We have argued that pursuing justice does not, by itself, definitely undercut or promote peace; and may in fact do either or both, defined by context and our conception of peace itself. While justice may come into direct contradiction certain aspects of peacebuilding, weather by omission or attribution, and can develop in a number of scenarios outside peace; it nevertheless has a key role in peacebuilding, and can very notably reinforce the durability of peace agreements. Justice serves to set the fundamental basis for social reconciliation, can be utilized to address the structural injustices that led to the conflict itself, and builds the legitimacy of state institutions and the rule of law; while also serving as a source of deterrence for future violence. However, its application also holds the potential to be strongly destabilizing, or inadequately implemented. In turn, peace, even solely as the cessation of violence, is the foundation of any peacebuilding process. Nevertheless, approaches that see peace as the foremost imperative goal, from which justice should then derive, strike delicate balances between short-term stability and long-term sustainability, and may instrumentally utilize impunity in a manner which often leads to echoes of internal or structural violence.

As a result of these considerations, we argue that while justice remains key in peacebuilding efforts, it is not necessarily implicit as the ultimate or necessary goal of peace. However, there is a positive correlation between the both processes; with justice often acting as an indicator of longer term peace when adequately incorporated into peacebuilding efforts, and being necessary for the maintenance of negative peace, and the achievement of positive peace, in the long term.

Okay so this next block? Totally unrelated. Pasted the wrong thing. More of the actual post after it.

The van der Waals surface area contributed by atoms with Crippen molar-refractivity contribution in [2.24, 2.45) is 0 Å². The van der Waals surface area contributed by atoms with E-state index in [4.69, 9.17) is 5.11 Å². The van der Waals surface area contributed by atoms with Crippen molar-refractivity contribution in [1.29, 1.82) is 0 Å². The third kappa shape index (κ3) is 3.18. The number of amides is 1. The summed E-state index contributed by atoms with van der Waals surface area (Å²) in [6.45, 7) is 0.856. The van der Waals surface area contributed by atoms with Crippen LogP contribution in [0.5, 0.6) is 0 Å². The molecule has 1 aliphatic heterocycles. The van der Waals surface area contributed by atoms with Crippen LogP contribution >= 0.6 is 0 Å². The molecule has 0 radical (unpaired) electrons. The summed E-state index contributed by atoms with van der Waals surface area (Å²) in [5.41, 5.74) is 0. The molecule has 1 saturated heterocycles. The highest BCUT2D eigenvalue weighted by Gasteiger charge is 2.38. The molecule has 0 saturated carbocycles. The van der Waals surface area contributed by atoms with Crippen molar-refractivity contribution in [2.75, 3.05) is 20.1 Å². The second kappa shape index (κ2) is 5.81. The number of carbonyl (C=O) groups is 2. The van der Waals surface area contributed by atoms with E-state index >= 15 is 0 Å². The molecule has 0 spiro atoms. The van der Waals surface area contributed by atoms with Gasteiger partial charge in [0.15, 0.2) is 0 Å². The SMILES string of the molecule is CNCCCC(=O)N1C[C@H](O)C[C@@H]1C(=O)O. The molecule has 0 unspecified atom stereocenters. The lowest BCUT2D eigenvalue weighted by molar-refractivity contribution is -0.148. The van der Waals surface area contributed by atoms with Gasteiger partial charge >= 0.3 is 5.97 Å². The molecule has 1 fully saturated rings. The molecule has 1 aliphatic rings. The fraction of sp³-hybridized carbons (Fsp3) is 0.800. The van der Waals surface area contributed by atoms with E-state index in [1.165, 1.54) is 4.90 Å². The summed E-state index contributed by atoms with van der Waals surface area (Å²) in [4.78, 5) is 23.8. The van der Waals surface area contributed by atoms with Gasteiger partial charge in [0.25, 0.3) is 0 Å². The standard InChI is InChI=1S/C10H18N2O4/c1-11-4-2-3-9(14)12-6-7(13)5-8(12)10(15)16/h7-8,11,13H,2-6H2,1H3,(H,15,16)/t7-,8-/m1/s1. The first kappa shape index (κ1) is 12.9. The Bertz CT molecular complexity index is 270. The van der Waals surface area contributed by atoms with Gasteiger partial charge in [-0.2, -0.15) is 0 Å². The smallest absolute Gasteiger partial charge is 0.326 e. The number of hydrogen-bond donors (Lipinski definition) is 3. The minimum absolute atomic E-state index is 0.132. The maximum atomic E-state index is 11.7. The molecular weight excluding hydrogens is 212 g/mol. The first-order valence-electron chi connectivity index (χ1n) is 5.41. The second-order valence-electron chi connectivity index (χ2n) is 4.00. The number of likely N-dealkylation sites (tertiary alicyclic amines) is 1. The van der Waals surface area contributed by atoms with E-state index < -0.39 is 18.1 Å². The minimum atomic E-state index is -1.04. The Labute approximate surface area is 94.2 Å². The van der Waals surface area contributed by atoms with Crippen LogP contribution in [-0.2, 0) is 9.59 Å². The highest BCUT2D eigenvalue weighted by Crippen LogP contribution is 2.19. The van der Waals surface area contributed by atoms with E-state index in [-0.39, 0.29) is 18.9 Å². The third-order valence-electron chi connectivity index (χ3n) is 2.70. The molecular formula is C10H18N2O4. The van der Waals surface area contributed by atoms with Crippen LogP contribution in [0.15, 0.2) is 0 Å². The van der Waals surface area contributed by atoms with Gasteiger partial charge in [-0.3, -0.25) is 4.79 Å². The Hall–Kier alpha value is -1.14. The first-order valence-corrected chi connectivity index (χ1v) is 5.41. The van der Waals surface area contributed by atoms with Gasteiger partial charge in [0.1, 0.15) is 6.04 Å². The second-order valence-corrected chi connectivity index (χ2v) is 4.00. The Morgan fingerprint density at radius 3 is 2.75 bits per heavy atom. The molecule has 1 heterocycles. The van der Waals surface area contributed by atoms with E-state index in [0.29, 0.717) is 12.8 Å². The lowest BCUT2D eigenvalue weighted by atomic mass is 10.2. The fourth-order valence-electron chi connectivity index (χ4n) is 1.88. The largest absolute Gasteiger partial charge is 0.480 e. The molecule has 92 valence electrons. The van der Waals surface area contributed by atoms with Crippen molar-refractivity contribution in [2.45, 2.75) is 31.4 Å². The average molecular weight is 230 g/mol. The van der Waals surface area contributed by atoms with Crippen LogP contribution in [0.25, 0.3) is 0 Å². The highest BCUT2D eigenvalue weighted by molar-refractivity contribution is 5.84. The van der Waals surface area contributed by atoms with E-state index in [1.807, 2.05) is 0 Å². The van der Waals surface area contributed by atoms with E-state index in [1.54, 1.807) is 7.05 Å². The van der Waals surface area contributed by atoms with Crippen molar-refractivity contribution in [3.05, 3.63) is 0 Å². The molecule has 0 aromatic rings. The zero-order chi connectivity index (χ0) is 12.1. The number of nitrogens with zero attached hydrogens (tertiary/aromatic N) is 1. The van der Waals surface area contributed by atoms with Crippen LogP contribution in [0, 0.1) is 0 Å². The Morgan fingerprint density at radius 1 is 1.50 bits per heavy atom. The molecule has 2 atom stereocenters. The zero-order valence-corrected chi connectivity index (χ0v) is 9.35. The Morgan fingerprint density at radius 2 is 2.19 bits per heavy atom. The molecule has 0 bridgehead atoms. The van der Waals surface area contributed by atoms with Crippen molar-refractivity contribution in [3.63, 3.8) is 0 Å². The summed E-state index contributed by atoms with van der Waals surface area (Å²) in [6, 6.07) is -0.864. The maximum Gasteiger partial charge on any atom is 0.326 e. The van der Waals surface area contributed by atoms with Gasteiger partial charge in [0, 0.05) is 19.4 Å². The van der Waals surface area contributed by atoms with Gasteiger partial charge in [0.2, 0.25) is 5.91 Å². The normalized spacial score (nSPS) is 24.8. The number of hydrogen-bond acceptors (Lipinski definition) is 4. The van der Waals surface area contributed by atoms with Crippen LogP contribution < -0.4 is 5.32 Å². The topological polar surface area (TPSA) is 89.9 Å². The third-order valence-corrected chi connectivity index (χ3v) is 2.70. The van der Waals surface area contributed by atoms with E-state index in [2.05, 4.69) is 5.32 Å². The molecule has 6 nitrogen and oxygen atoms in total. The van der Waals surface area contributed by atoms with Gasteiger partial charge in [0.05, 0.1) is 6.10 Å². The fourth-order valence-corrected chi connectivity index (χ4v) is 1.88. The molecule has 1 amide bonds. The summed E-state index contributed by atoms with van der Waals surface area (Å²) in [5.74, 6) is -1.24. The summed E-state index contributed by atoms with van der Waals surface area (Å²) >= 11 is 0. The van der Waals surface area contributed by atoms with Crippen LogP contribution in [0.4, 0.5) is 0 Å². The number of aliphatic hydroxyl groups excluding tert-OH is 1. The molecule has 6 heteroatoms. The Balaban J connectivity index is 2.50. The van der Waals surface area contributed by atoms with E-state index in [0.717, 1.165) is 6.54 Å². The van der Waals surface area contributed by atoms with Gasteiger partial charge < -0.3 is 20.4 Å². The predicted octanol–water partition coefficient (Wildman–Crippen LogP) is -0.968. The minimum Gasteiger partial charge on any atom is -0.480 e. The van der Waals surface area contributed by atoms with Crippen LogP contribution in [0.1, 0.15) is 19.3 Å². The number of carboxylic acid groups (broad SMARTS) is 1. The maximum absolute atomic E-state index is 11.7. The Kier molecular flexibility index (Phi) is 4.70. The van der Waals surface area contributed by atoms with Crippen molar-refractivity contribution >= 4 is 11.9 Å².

The question of how they should be prioritized, implemented, sequenced and integrated into said peace processes is likely to remain a contested source of debate; standing as determining factors in the successful design and implementation of conflict settlements.

Endnotes

1. The views of the author do not necessarily represent those of NextGen 5.0
2. Baker, Catherine, and Jelena Obradovic-Wochnik. “Mapping the Nexus of Transitional Justice and Peacebuilding.” Journal of Intervention and Statebuilding, 2016.
3. Ibid.
4. Albin, Cecilia. “Peace versus Justice-and Beyond.” The Sage Handbook of Conflict Resolution, 2007.
5. Baker, Catherine, and Jelena Obradovic-Wochnik. “Mapping the Nexus of Transitional Justice and Peacebuilding.” Journal of Intervention and Statebuilding, 2016.